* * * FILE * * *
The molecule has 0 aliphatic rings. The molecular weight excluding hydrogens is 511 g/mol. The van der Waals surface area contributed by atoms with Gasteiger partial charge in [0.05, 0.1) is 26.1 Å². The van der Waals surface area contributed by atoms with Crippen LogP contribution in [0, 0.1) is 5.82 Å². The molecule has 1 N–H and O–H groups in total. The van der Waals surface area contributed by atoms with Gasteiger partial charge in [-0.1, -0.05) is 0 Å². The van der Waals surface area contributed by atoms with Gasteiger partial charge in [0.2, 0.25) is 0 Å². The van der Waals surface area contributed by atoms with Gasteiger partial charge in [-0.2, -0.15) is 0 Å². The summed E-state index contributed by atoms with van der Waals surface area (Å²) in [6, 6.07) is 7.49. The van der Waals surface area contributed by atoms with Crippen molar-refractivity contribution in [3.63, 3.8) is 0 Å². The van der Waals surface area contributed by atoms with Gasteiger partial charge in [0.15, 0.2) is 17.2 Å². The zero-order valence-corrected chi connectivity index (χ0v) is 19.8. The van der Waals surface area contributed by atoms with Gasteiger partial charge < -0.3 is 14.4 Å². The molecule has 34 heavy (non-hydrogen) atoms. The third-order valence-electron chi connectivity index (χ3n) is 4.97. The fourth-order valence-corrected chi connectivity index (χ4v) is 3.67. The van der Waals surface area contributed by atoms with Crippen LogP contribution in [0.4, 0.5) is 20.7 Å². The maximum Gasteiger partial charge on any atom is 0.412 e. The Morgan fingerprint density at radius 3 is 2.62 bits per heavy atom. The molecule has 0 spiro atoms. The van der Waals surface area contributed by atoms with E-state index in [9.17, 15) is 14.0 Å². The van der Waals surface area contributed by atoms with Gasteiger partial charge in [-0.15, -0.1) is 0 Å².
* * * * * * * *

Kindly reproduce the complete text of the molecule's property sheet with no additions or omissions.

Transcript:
The molecule has 0 aliphatic rings. The molecular weight excluding hydrogens is 511 g/mol. The van der Waals surface area contributed by atoms with Gasteiger partial charge in [0.05, 0.1) is 26.1 Å². The van der Waals surface area contributed by atoms with Crippen LogP contribution in [0, 0.1) is 5.82 Å². The molecule has 1 N–H and O–H groups in total. The van der Waals surface area contributed by atoms with Gasteiger partial charge in [-0.1, -0.05) is 0 Å². The van der Waals surface area contributed by atoms with Gasteiger partial charge in [0.2, 0.25) is 0 Å². The van der Waals surface area contributed by atoms with Gasteiger partial charge in [-0.2, -0.15) is 0 Å². The summed E-state index contributed by atoms with van der Waals surface area (Å²) in [6, 6.07) is 7.49. The van der Waals surface area contributed by atoms with Crippen molar-refractivity contribution in [3.63, 3.8) is 0 Å². The van der Waals surface area contributed by atoms with Gasteiger partial charge in [0.15, 0.2) is 17.2 Å². The zero-order valence-corrected chi connectivity index (χ0v) is 19.8. The van der Waals surface area contributed by atoms with Gasteiger partial charge < -0.3 is 14.4 Å². The molecule has 34 heavy (non-hydrogen) atoms. The third-order valence-electron chi connectivity index (χ3n) is 4.97. The fourth-order valence-corrected chi connectivity index (χ4v) is 3.67. The van der Waals surface area contributed by atoms with Crippen LogP contribution in [0.4, 0.5) is 20.7 Å². The maximum Gasteiger partial charge on any atom is 0.412 e. The Morgan fingerprint density at radius 3 is 2.62 bits per heavy atom. The molecule has 0 spiro atoms. The van der Waals surface area contributed by atoms with E-state index in [9.17, 15) is 14.0 Å². The van der Waals surface area contributed by atoms with Gasteiger partial charge in [-0.15, -0.1) is 0 Å².